jim @ratel:~$ cp /usr/bin/wget .
    jim @ratel:~$ ll wget
    -rwxr-xr-x 1 jim jim 247008 2007-07-24 00:33 wget
    jim @ratel:~$ chown :onionplus wget
    jim @ratel:~$ ll wget
    -rwxr-xr-x 1 jim onionplus 247008 2007-07-24 00:33 wget
    jim @ratel:~$ grep somebody /etc/group
    somebody:x:1005:
    jim @ratel:~$ chown :somebody wget
    chown: changing group of `wget': Operation not permitted
    jim @ratel:~$

  20. Oops, two mistakes: That last post was mine and I forgot to fill in some fields. I also didn’t think about the prompts with user & host showing up as links. Liquidat, feel free to edit that out so the previous post looks a little more sane.

    Done😉

  21. >>>Ulrik Mikaelsson
    Sorry, the setgid-trick won?t work. (At least not without some modification unknown to me.) Any user can change the gid of a
    file he/she owns. Try for yourself, as user;<<<

    This is correct, otherwise it is possible for users to lock themselves out of their own files. If you want to stop users changing file permissions, then the file must be owned by someone else and the user must not have write permission to the file.

    The bigger problem though is how do you stop users renaming the file or installing another copy of the file in their home directory with whatever permissions the user wants in order to bypass the elaborate measures you have taken. It is possible to stop users running executables, and as SUID or SGID in their home directories etc. so as to limit executables to directories that they don’t have write access to by mounting the home directory as noexec nosuid nosgid.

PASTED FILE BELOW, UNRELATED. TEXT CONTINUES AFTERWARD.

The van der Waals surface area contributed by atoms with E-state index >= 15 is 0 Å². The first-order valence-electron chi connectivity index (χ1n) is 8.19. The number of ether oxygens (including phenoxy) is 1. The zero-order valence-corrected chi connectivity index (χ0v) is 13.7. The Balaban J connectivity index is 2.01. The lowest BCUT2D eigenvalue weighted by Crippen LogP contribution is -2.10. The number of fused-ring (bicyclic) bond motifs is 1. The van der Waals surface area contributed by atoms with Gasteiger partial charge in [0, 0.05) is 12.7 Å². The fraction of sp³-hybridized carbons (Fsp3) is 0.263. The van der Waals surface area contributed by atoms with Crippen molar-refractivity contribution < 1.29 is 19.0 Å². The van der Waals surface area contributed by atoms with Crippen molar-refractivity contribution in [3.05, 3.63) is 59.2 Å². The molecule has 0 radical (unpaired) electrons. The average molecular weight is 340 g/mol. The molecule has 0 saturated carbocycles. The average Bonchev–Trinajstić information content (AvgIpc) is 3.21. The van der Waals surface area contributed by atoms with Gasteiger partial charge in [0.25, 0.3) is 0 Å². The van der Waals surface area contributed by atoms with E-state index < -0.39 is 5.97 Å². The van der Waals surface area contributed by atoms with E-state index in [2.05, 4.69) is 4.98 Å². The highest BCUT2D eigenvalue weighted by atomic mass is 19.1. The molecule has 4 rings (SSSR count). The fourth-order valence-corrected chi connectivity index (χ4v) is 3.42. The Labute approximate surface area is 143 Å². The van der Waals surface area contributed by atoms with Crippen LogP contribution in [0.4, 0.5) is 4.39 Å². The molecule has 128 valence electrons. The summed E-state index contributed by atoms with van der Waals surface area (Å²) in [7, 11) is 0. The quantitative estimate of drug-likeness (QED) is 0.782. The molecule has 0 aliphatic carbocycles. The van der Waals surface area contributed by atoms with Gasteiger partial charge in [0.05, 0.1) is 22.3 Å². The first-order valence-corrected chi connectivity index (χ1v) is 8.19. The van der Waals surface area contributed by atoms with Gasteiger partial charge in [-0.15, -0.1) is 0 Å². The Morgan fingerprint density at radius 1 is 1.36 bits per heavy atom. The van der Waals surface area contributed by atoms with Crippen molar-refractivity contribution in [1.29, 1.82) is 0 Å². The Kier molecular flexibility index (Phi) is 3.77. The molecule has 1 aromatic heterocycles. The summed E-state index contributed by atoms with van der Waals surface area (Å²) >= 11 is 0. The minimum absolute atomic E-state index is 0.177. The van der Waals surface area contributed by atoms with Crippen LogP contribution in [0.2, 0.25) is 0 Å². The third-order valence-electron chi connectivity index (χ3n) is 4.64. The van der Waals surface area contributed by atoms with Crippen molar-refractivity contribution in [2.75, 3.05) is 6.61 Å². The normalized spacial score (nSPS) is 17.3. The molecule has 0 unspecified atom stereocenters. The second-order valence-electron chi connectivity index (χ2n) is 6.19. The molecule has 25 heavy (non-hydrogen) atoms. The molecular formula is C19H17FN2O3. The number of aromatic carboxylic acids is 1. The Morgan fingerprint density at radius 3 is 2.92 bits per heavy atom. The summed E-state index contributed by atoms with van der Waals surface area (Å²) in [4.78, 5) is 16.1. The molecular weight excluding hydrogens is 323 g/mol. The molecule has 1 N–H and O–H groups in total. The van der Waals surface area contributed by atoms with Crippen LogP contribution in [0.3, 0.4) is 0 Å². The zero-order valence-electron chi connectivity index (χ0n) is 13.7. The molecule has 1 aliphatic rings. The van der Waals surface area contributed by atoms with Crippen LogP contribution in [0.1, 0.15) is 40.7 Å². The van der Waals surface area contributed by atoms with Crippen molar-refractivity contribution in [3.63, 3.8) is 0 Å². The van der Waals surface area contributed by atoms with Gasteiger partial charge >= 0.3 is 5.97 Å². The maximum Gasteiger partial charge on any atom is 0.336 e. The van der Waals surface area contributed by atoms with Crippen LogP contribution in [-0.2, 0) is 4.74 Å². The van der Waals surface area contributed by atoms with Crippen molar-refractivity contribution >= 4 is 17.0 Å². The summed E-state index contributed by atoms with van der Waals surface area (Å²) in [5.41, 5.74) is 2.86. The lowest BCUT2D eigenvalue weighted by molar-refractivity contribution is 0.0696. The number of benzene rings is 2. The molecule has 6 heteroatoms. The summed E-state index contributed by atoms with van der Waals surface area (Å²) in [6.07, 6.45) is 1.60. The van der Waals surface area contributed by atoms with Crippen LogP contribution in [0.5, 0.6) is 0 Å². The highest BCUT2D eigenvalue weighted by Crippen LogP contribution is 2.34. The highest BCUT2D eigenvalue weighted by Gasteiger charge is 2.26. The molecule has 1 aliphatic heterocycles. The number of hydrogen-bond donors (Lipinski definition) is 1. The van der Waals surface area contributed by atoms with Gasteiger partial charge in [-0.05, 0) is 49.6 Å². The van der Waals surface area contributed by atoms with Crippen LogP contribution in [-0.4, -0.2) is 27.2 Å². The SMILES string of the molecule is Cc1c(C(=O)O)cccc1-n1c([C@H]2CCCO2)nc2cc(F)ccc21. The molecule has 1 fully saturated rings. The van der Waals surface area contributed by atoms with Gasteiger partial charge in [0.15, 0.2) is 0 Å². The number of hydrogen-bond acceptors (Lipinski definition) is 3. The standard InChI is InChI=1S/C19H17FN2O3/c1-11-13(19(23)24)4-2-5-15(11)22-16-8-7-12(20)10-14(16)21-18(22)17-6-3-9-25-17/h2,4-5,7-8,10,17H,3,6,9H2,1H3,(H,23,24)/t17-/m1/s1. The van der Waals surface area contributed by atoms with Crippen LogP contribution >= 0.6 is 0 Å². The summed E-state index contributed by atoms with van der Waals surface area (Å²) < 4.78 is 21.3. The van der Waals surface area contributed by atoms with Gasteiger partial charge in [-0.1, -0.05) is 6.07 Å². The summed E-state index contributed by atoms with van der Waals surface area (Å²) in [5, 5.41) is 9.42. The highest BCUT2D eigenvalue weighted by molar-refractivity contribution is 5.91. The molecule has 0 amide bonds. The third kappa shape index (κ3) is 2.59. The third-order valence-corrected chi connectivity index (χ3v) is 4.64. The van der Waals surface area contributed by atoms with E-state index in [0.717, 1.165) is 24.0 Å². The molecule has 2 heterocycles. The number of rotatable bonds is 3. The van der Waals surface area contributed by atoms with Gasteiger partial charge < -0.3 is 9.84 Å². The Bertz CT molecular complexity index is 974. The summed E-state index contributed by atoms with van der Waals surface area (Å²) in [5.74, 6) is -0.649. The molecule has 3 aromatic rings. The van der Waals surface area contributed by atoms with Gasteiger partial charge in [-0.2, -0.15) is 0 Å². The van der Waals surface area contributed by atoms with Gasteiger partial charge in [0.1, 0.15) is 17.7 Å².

22. >>>SM Says:
    July 24th, 2007 at 2:10

    sorry lines didn’t show up

    #!/bin/bash
    firefox &
    PID=$!
    insert iptable command lines to permit packets to go through for pid $PID
    wait $PID
    insert iptable command lines to remove rules that permit packets to go through
    exit 0<<<

    I think this should work but you need to make the script owner root, SUID so that an ordinary user can run it as root (required to change iptables rules), and replace the line

    firefox &

    with

    su $USERNAME -c ‘firefox &’

    so that you run firefox as an unpriveleged user.